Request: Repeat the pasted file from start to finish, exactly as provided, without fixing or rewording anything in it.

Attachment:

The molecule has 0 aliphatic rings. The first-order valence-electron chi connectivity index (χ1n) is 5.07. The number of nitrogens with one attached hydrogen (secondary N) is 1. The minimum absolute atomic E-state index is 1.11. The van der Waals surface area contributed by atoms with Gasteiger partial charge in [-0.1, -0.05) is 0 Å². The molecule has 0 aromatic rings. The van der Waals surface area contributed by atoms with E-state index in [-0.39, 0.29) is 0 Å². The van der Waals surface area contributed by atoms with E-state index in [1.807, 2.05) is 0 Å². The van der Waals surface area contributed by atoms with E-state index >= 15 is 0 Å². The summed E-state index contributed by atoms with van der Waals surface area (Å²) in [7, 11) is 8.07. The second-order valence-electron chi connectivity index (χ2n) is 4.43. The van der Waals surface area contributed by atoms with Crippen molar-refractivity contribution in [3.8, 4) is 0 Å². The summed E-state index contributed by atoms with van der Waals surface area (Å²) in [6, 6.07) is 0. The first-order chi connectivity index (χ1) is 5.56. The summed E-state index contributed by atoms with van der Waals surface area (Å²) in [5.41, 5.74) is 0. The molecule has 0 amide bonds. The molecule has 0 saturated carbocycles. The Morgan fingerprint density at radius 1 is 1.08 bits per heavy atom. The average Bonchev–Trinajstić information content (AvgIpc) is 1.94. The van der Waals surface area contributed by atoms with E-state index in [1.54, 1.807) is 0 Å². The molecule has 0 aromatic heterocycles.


The molecule has 0 aliphatic rings. The first-order valence-electron chi connectivity index (χ1n) is 5.07. The number of nitrogens with one attached hydrogen (secondary N) is 1. The minimum absolute atomic E-state index is 1.11. The van der Waals surface area contributed by atoms with Gasteiger partial charge in [-0.1, -0.05) is 0 Å². The molecule has 0 aromatic rings. The van der Waals surface area contributed by atoms with E-state index in [-0.39, 0.29) is 0 Å². The van der Waals surface area contributed by atoms with E-state index in [1.807, 2.05) is 0 Å². The van der Waals surface area contributed by atoms with E-state index >= 15 is 0 Å². The summed E-state index contributed by atoms with van der Waals surface area (Å²) in [7, 11) is 8.07. The second-order valence-electron chi connectivity index (χ2n) is 4.43. The van der Waals surface area contributed by atoms with Crippen molar-refractivity contribution in [3.8, 4) is 0 Å². The summed E-state index contributed by atoms with van der Waals surface area (Å²) in [6, 6.07) is 0. The first-order chi connectivity index (χ1) is 5.56. The summed E-state index contributed by atoms with van der Waals surface area (Å²) in [5.41, 5.74) is 0. The molecule has 0 amide bonds. The molecule has 0 saturated carbocycles. The Morgan fingerprint density at radius 1 is 1.08 bits per heavy atom. The average Bonchev–Trinajstić information content (AvgIpc) is 1.94. The van der Waals surface area contributed by atoms with E-state index in [1.54, 1.807) is 0 Å². The molecule has 0 aromatic heterocycles.